This accomplished jazz musician also composes, plays as a sideman in other jazz ensembles, and makes two-thirds of his income from touring. Almost every other dollar comes from grants and label advances, with tiny contributions coming from record sales, publishing, and other sources.
This isn't every jazz bandleader and composer, but it is a profile of a very serious and active one. The individual, who will remain anonymous, was recently profiled in a detailed case study about different types of musicians by the Future of Music Coalition. This exhaustive breakdown lists every source of income and every expense between the years of 2006 and 2011. The only thing it lacks is hard dollar figures, based on privacy agreements.
Take a look. An embedded PDF is below, and for greater clarity, the full document can be accessed here.
waiver oddly Friday, March 23, 2012
Is this what the FOMC study is gonna be? They pre-select successful musicians and then do their finances? what's the point other than to bolster the technologists claim that "just because we're destroying musicians ability to make money from their recordings they can still tour! everything is fine! nothing to see here now move along move along".
I could highlight the finances of 4 lottery winners. Then issue a report "I'm a lottery player and my revenue is up"
Why don't you guys do something useful like come up with a way to protect the internet freedom, protect artists copyrights and encourage licensed innovation in the music tech space?
Why won't the FOMC come clean? Just admit you are a fake artists organization. Your true purpose is to be an apologist for the technology companies that don't wanna do the right thing and help musician protect their copyrights. have a real balanced discussion.
I remember I wrote you guys once for help with how to use DMCA to get an unreleased record off of some file sharing sites. You were no help at all. In fact I was strongly cautioned not to make "false" copyright infringement claims.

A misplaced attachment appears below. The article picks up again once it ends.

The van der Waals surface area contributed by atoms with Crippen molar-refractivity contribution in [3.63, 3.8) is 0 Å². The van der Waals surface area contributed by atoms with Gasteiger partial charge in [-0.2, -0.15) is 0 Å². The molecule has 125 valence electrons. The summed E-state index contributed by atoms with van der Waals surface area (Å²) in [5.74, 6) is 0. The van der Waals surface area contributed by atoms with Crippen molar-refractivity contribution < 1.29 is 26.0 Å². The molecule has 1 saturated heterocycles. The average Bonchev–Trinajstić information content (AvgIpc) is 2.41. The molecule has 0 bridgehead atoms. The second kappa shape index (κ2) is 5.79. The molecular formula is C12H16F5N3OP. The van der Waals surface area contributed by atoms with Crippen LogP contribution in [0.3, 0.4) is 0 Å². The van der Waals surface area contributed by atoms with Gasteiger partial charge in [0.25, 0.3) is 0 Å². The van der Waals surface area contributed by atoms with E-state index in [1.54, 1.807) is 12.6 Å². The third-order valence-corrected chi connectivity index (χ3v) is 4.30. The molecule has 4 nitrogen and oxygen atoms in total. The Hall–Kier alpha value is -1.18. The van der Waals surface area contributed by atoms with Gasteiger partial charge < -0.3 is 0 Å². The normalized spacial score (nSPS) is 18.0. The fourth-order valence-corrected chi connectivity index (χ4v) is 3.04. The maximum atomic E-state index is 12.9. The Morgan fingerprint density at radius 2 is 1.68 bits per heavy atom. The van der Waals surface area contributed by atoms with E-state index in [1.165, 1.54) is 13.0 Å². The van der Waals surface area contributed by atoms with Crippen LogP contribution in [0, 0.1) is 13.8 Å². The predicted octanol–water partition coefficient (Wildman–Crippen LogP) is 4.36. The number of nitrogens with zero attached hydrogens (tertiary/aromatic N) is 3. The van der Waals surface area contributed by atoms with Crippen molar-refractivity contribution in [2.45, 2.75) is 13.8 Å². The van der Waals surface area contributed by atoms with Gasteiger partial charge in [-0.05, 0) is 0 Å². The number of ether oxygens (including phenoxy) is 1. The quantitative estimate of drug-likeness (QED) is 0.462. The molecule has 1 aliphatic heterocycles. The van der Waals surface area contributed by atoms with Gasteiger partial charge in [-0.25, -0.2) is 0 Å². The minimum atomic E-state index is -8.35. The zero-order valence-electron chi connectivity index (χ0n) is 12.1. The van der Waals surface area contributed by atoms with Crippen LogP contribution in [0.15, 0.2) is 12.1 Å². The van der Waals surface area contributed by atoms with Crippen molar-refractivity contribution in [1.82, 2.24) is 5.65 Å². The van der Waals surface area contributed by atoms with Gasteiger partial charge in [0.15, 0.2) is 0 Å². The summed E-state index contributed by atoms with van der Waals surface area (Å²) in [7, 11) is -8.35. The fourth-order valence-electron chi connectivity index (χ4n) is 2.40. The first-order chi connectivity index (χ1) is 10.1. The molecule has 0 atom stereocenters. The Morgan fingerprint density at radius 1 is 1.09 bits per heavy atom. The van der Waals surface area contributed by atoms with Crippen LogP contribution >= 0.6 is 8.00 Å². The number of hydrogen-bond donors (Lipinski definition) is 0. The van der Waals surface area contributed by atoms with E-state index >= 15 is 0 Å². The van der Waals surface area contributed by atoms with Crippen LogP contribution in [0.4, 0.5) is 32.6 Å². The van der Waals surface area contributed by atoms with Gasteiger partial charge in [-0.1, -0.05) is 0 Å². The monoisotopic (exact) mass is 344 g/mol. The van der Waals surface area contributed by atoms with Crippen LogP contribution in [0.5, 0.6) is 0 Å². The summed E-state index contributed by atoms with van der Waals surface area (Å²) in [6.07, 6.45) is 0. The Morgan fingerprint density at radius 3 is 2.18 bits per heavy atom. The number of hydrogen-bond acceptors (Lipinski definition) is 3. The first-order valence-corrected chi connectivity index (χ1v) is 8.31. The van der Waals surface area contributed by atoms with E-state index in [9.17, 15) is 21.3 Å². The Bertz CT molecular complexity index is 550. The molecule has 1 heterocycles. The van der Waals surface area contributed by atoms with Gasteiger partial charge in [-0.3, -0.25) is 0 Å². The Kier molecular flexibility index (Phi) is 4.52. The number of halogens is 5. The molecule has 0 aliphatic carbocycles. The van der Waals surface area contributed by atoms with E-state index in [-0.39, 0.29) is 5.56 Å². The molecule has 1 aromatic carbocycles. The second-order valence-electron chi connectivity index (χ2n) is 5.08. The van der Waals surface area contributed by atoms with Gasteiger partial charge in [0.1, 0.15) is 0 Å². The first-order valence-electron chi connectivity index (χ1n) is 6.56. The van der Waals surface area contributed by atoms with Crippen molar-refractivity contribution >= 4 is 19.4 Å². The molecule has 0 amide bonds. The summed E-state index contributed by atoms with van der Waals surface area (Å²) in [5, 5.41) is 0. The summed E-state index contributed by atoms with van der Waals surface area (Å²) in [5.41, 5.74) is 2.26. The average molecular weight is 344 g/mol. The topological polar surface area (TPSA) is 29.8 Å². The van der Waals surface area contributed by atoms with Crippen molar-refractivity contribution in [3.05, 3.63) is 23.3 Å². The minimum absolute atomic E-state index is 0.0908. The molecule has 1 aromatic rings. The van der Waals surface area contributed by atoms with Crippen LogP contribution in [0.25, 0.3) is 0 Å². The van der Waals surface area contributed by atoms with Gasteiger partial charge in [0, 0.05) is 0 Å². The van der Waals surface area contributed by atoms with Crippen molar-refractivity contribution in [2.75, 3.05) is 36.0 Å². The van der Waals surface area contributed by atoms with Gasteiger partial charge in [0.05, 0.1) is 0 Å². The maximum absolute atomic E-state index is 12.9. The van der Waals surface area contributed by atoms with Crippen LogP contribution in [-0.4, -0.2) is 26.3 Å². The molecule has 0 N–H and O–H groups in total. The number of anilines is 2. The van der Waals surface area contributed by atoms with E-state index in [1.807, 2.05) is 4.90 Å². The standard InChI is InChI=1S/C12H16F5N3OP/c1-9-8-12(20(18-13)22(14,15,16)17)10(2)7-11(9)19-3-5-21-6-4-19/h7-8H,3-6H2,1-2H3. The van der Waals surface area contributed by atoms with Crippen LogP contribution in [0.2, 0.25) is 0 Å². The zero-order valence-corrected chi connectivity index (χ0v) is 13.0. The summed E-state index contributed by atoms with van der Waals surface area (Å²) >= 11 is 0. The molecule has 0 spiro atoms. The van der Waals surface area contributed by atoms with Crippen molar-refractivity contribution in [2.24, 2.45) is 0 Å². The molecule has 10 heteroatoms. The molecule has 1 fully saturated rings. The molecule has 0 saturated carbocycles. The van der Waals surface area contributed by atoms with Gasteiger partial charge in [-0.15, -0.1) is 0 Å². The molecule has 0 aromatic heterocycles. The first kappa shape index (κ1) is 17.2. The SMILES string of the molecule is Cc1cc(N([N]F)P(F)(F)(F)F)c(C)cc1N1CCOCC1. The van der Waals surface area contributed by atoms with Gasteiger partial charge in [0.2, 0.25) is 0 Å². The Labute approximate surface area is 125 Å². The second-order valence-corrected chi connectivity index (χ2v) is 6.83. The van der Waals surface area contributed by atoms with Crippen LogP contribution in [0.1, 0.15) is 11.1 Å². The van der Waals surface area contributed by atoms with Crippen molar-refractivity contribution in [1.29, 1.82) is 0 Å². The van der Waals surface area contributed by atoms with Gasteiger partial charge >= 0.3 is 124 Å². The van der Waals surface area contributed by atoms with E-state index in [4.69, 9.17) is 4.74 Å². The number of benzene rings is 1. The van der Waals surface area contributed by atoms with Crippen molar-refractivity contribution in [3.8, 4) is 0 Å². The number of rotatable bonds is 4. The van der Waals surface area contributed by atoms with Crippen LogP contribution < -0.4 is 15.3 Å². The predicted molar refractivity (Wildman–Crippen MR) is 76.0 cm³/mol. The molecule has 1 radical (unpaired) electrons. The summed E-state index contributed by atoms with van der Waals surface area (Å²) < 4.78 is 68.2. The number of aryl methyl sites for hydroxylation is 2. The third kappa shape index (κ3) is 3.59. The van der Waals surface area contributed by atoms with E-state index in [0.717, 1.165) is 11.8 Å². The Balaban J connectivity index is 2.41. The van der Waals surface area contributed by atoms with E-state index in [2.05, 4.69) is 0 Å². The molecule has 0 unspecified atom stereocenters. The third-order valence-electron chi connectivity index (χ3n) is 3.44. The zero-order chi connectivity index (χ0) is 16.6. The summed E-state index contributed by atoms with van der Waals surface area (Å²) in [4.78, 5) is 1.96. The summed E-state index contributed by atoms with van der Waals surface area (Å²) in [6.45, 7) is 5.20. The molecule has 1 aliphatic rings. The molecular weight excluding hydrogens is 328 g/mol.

Your board is stacked with technologists/anti-artist types except for a few useful idiots that don't seem to know what you guys are up to. Why don't you guys reveal who finances your operation? why have "anonymous" donors?
outofanswers Friday, March 23, 2012
wow! this isn't transparent at all... a small selective sample of annonymous musicians who all seem to be making more money than ever... wow, I guess all of this internet piracy stuff is just completely overblown... ok, I'll go back to sleep now and let the tyannts of tech continue ripping off artists... Seriously, Disinformation is not helping musicians... FOMC FAIL...
CaseyFMC Friday, March 23, 2012
These are the case studies. There is also a very broad online survey of over 5,000 US-musicians, as well as something like 80 in-depth interviews. The sample is wide as can be, and includes artists from a very diverse set of backgrounds and career stages. I advise against making assumptions about our methodology based on any single presentation of data.
As I've said in response to a previous comment, this study reveals a complex picture for musicians. It isn't necessarily a rosy one. I encourage you to continue to observe our ongoing rollout of findings, as I'm fairly sure that any accusations of bias will be discredited.
Self-selecting? Yes. Survey respondents are to some degree self-selecting. The members of the PROs, unions and the recording academy are self-selecting in their choosing to affiliate with those institutions. Should they be discounted?
"Why don't you guys do something useful like come up with a way to protect the internet freedom, protect artists copyrights and encourage licensed innovation in the music tech space?"
I find this especially amusing because this is what I literally do every second of every day. I am reminded of that scene in Annie Hall where Marshall McLuhan appears in the movie queue to say "You know nothing of my work!"
I may not convince some commenters, but our small research team hasexpended a tremendous amount of effort to do God's work in eliciting real data about how artist revenue streams are changing. Do you really think Cary Sherman of RIAA would be quoting some of our findings around new tech and compensation if we were somehow inflating the results?
Again, I hope you continue to observe the rollout, as we really do think that all three methodologies we employed can provide richer information and context than has previously existed regarding artist revenue (not necessarily rightsholder and definitely not tech) and today's marketplace.
Deputy Director, Future of Music Coalition
Kcinsam Saturday, March 24, 2012
Hey Casey, the question has been put to you a few times now whether or not these Future of Music Coalition "studies" are somehow affiliated with: https://www.insightcommunity.com/cases.php
Why are you trying to avoid such a simple question? It reflects very poorly on FOMC and makes it seem like you're trying to hide something. If you're not trying to hide something and if you truly stand by these studies as you claim, a little tranparancy on this would go a long way...
Dave Dederer Friday, March 23, 2012
Casey Saturday, March 24, 2012
Our study is in no way related or affiliated with whatever that other link you keep posting is. Cool? I don't even know what it is.
Liz Thursday, March 29, 2012
From what I know about "live performance" earnings, the bulk of it is not made from CD sales or even getting paid as a performer, but from T-shirt sales and the like. So in your example of this band leader, I wonder what the "90%" of his live performance income really comes from.